The Croydon Bus sculptures have moved! They have joined the other buses at the Queen Elizabeth Olympic Park, Stratford, East London.
As required, I took a couple of friends with me to see how my buses were settling in with their new friends and views. Luckily, it was a perfect crisp and sunny day, so there were plenty of other bus-spotters at the park. To see all the other buses lined up across the (very long and wide) bridge near the Orbit was great. I was particularly impressed to overhear one of the volunteer guides (made famous by the 2012 Olympics/Paralympics) explaining the different types of fruit and veg on my Surrey Street Market design. They had obviously done their homework and read the blurb I wrote for the TFL website.
All the buses will be auctioned on 24th March, by Christies live and also on the online website i-bidder.com, for the following charities:
Kids Company, who provide practical, emotional and educational support to inner city children, young people and vulnerable families.
Transaid, an international development charity who identify, champion, implement and share local transport solutions to improve access to basic services and economic opportunity for people in Africa and in developing countries.
London Transport Museum, a popular Covent Garden museum highlighting the vital role transport has played in the life of the Capital. They also work with more than 150,000 children each year delivering essential travel safety education to keep our children safe, and they run programmes to help young people into employment.
I made a pilgrimage to see my buses (again!), and to take some better photos.
Whilst out in the winter sunshine, trying to eavesdrop on what other people where saying about my work, I realised that after 25th January - my buses will disappear! There is always a chance that someone (or an institution / company) might buy one in the charity auction in February, but as far as I'm concerned I'll never see my work again. Please stand clear of the closing doors.
..and finally, I discovered the other day that my work (along with all the other buses on the sculpture trail across London) also features on a tidy app for smartphones. The whole premise is that you use the GPS functions on your phone (and the app) to help you find every bus (whilst ticking them off and reading about the artist). Here are screen shots of my buses (naturally) from the Apple version. Available from the Apple App Store or Google Play
For a little glimpse into the past workings of my October brain, I've included here the original designs I submitted to Wild in Art. The 'Croydon Layers' design is very similar to the final bus, but the 'Surrey Street Market' one is more complicated than what eventually happened. A fast approaching deadline was the main influencing factor in making these changes, but I'm still very happy with what I eventually produced.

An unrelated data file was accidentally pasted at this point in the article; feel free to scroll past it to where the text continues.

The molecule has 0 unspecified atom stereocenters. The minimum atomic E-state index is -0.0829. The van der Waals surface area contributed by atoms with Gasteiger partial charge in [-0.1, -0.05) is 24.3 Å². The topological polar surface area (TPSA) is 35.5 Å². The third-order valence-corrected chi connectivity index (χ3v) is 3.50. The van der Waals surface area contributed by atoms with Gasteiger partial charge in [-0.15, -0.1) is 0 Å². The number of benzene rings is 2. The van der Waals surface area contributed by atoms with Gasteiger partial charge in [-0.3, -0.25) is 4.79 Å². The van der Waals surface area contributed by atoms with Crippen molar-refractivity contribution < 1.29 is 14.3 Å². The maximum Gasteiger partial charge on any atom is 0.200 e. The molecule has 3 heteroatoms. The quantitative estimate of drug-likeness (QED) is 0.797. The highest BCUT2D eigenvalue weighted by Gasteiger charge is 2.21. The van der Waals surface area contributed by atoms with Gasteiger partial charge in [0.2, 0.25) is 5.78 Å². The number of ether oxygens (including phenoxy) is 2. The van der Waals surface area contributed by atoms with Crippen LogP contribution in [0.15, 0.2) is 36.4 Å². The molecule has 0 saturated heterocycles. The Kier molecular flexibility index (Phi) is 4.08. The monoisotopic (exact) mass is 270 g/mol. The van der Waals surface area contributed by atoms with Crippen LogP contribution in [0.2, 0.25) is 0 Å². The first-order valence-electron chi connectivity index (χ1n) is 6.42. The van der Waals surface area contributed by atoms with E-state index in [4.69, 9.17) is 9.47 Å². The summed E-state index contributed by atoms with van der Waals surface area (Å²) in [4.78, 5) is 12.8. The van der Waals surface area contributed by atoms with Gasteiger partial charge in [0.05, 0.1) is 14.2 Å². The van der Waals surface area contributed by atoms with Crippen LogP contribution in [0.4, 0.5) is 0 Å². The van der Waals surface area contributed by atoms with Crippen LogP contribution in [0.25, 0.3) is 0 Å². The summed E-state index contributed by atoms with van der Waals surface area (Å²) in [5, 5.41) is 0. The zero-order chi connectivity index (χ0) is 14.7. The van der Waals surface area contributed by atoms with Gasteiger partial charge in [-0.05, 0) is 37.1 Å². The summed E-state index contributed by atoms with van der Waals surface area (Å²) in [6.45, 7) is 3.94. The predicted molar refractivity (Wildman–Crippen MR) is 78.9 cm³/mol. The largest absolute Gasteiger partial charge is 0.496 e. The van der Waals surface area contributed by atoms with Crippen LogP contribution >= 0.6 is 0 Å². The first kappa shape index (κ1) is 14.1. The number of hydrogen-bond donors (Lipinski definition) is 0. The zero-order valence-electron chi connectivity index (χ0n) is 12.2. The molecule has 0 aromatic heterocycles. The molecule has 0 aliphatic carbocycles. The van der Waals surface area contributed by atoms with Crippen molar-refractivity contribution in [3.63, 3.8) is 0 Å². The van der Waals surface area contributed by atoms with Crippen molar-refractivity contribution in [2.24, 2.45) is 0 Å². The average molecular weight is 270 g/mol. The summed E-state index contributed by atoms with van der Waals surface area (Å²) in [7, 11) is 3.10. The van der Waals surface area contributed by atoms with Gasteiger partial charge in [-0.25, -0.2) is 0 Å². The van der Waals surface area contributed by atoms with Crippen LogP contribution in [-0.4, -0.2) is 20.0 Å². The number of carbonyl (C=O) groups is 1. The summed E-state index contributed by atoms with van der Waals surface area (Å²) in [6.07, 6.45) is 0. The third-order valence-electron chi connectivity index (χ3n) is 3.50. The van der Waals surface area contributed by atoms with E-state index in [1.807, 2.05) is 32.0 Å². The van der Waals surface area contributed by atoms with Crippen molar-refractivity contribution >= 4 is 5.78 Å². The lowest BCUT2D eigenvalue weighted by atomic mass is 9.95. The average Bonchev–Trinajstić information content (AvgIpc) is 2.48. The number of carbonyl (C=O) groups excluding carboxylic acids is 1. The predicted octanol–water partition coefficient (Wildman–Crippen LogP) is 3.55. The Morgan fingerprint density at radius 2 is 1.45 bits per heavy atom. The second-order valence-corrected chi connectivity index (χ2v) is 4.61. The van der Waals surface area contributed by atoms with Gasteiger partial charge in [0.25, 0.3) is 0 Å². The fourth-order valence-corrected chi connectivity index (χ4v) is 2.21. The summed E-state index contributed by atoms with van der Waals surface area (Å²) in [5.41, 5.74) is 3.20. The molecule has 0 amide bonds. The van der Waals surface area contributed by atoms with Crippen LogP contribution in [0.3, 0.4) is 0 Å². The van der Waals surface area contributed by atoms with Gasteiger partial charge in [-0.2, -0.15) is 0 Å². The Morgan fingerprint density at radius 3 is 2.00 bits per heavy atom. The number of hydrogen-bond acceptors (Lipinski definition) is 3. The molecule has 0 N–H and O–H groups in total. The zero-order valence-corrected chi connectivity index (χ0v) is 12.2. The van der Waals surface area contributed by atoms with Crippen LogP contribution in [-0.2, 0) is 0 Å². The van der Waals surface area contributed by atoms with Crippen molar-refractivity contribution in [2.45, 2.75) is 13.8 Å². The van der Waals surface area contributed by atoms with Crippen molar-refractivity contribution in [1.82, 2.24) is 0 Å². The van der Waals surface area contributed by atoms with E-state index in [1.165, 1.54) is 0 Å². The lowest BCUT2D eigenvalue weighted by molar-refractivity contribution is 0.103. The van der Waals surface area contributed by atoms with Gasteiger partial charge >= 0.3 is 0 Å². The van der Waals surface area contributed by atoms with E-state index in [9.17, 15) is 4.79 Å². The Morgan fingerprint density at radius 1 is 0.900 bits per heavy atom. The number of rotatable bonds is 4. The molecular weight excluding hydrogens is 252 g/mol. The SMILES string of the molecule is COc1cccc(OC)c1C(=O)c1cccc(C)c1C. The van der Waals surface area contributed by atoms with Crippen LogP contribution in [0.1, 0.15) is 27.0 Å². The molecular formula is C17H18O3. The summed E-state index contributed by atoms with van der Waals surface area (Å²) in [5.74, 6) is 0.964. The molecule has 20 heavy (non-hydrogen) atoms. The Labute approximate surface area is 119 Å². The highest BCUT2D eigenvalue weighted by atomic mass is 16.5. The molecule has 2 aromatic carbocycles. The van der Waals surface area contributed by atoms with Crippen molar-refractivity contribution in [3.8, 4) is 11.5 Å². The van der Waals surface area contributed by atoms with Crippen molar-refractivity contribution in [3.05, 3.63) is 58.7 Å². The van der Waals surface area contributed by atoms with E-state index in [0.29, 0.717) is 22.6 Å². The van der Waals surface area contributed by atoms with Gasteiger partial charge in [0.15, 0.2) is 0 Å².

On a sunny December day, my buses joined the trail in Croydon after a little press launch. The 'Croydon Layers' and 'Surrey Street Market' sculptures hit the streets!
Surrey Street Market
The first bus of mine, that we came to on our mini tour of Croydon, was 'Surrey Street Market'. It's nestling in Matthew's Yard (rather appropriately), directly outside the cafe/arts venue of the same name. It's also a potato's throw from the market itself.
The next stop was my bus 'Croydon Layers', which can be found directly outside the doors to the Council offices, in Mint Walk.
Transport for London have also produced some slick photographs of the buses, taken under studio conditions. They look great, and really make the colours pop out.
For more information about the Croydon trail (and plans for all the buses next year) visit either of these links:
A couple of months ago, I was commissioned by Transport For London and Wild in Art to produce two designs for the Croydon leg of the Year of The Bus sculpture trail. This post is part one, and is all about the paint, sweat and tears that went into their decoration.
Having not painted one of these sculptures, I was a little unsure how the coming weeks would pan out. Given that I was doing two buses and everyone else seemed to just have one, there was no time to be wasted pretending to be an art student with all the time in the world. The first task was to choose my buses and start prepping them for all the acrylic paint to come.
Bus 1 - Croydon Layers
The first bus was called 'Croydon Layers', and suddenly looked very complicated...
Bus 2 - Surrey Street Market
Onwards with the next design, and so some more sanding and painting was needed to key the surface.
It was brilliant to finish the two designs, and see the transformation from two to three dimensions. I think it was also darkly hilarious that I was working in a former fitness shop. All that getting up and down off the floor certainly put me through a tough work out each day.
The buses were installed on the streets of Croydon today (Monday 08/12/14). For more information visit the TFL website but I will be following up this post with more pics and thoughts about how the sculptures have fitted in.